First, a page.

The Penultimate Debrief: Reflecting on 2022
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null The Penultimate Debrief: Reflecting on 2022
THE PENULTIMATE DEBRIEF: REFLECTING ON 2022
‘We’ve been focused on doing what’s right, and doing it well’.
The last few years have seen seismic changes in the world of work. And while we may no longer be confronted with the threat of a global pandemic, we are facing the tidal wave of change that this instigated, in addition to evolving geopolitical, social and economic circumstances.
Matthew Dickason, CEO of Enterprise Solutions at Hays, reflects on three trends that have dominated conversations over the last 12 months; sustainability, technology and DE&I (Diversity, Equity and Inclusion), with insights into how Hays is partnering with our clients to help them navigate this more complex world of work.
Searching for sustainable solutions
2022 saw us enter ‘emergency mode' for the environment, with notable implications for organisations. Wildfires, pollution and flooding prompted disruption across supply chains, and posed a threat to the wellbeing of workers.
At the start of this year, I reflected on how the actions of key stakeholders have pushed sustainability to the top of the CEO agenda. Today’s consumer is more informed, eager to learn and vocal in their beliefs. Throughout 2022, we’ve seen the spotlight shine more harshly on businesses who are lagging behind in their transition to a greener way of operating.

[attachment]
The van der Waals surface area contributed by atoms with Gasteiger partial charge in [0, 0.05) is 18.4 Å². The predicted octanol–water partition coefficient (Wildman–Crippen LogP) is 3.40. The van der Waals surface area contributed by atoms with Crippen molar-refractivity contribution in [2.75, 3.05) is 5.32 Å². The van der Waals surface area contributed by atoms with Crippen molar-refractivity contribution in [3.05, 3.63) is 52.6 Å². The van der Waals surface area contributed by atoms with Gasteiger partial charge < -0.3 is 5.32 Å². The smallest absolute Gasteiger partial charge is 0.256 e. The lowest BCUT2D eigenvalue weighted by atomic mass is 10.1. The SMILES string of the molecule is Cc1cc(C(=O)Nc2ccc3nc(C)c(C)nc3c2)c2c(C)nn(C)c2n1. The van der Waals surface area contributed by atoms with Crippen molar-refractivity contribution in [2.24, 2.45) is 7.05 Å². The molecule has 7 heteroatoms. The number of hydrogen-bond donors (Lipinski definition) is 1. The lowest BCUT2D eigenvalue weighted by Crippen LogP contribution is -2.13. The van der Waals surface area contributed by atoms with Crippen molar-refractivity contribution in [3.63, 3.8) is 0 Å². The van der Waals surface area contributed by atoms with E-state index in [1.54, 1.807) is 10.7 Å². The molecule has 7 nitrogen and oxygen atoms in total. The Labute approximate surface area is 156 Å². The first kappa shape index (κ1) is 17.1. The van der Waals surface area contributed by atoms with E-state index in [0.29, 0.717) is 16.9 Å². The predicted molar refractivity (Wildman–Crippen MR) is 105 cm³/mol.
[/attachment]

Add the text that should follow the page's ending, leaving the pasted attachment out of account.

Organisations have continued to take the lead, ahead of governments and legislators, when it comes to implementing sustainable workforce strategies. Driven by a commercial imperative or a commitment to doing the right thing, companies are starting to set a pace of change that is necessary to mitigate the most severe impacts of climate change.
But there is still a long way to go.
As we approach the end of the year, we are in a completely different inflationary environment, one that creates additional obstacles for organisations on their journey. The green transition requires significant financial investment – across people, processes and technology – that are costly in the short term.
An ongoing skills mismatch adds further complexity. The energy sector is forecasting a retirement crunch that will see anywhere between one-fifth and a quarter of the workforce retire within the next decade, and technology is evolving at a pace that makes it virtually impossible to predict the skills that tomorrow’s talent will need.
The magnitude of the problem may feel overwhelming, but it’s a challenge that organisations cannot afford to ignore.
Over the last 12 months, we’ve enhanced our in-house capabilities, progressed our journey towards Net Zero and worked with training partners to enhance the volume of green skills across the organisations we partner with.
We’re edging closer towards our sustainability ambitions and supporting our clients as they navigate the path towards a greener way of operating. In the year ahead, I hope we all continue to fight to do what’s right.
All D and no E or I?
Events of the past few years have forced organisations to critically assess attitudes towards DE&I.
Many have been hyper-fixated on defining diversity within their organisation. It’s an essential first step, but I think the conversation must now evolve to give equity and inclusivity a seat at the table.
Leaders need to ask difficult questions of themselves and their businesses to enable progress: